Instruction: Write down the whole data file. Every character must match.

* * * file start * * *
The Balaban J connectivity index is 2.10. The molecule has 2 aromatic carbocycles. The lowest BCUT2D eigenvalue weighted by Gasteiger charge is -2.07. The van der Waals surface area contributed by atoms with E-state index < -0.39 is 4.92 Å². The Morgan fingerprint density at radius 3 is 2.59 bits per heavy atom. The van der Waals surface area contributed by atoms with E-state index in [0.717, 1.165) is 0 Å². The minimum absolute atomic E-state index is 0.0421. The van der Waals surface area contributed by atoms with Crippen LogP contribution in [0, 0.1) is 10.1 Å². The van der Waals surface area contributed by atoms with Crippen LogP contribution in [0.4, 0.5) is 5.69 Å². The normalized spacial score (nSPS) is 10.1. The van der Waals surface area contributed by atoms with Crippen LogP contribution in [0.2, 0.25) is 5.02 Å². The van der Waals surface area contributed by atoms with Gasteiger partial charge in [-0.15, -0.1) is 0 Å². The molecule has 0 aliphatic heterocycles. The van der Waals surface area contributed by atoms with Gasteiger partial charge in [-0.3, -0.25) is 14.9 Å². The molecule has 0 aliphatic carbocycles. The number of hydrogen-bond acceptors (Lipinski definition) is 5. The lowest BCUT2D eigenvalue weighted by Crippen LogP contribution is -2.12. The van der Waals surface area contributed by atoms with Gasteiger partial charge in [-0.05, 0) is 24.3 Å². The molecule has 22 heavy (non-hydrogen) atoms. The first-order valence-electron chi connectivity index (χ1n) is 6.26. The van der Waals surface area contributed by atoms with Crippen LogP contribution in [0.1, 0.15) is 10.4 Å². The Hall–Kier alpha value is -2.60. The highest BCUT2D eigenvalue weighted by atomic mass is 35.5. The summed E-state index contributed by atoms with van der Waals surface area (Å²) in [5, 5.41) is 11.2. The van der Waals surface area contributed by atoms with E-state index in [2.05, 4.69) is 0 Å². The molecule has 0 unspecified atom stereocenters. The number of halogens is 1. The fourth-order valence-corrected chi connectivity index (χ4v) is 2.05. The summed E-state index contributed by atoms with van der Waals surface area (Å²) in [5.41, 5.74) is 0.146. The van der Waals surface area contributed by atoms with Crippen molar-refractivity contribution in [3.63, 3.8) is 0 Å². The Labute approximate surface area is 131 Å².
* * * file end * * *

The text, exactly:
The Balaban J connectivity index is 2.10. The molecule has 2 aromatic carbocycles. The lowest BCUT2D eigenvalue weighted by Gasteiger charge is -2.07. The van der Waals surface area contributed by atoms with E-state index < -0.39 is 4.92 Å². The Morgan fingerprint density at radius 3 is 2.59 bits per heavy atom. The van der Waals surface area contributed by atoms with E-state index in [0.717, 1.165) is 0 Å². The minimum absolute atomic E-state index is 0.0421. The van der Waals surface area contributed by atoms with Crippen LogP contribution in [0, 0.1) is 10.1 Å². The van der Waals surface area contributed by atoms with Crippen LogP contribution in [0.4, 0.5) is 5.69 Å². The normalized spacial score (nSPS) is 10.1. The van der Waals surface area contributed by atoms with Crippen LogP contribution in [0.2, 0.25) is 5.02 Å². The van der Waals surface area contributed by atoms with Gasteiger partial charge in [-0.15, -0.1) is 0 Å². The molecule has 0 aliphatic heterocycles. The van der Waals surface area contributed by atoms with Gasteiger partial charge in [-0.3, -0.25) is 14.9 Å². The molecule has 0 aliphatic carbocycles. The number of hydrogen-bond acceptors (Lipinski definition) is 5. The lowest BCUT2D eigenvalue weighted by Crippen LogP contribution is -2.12. The van der Waals surface area contributed by atoms with Gasteiger partial charge in [-0.05, 0) is 24.3 Å². The molecule has 22 heavy (non-hydrogen) atoms. The first-order valence-electron chi connectivity index (χ1n) is 6.26. The van der Waals surface area contributed by atoms with Crippen LogP contribution in [0.1, 0.15) is 10.4 Å². The Hall–Kier alpha value is -2.60. The highest BCUT2D eigenvalue weighted by atomic mass is 35.5. The summed E-state index contributed by atoms with van der Waals surface area (Å²) in [5, 5.41) is 11.2. The van der Waals surface area contributed by atoms with E-state index in [2.05, 4.69) is 0 Å². The molecule has 0 unspecified atom stereocenters. The number of halogens is 1. The fourth-order valence-corrected chi connectivity index (χ4v) is 2.05. The summed E-state index contributed by atoms with van der Waals surface area (Å²) in [5.41, 5.74) is 0.146. The van der Waals surface area contributed by atoms with Crippen molar-refractivity contribution in [3.63, 3.8) is 0 Å². The Labute approximate surface area is 131 Å².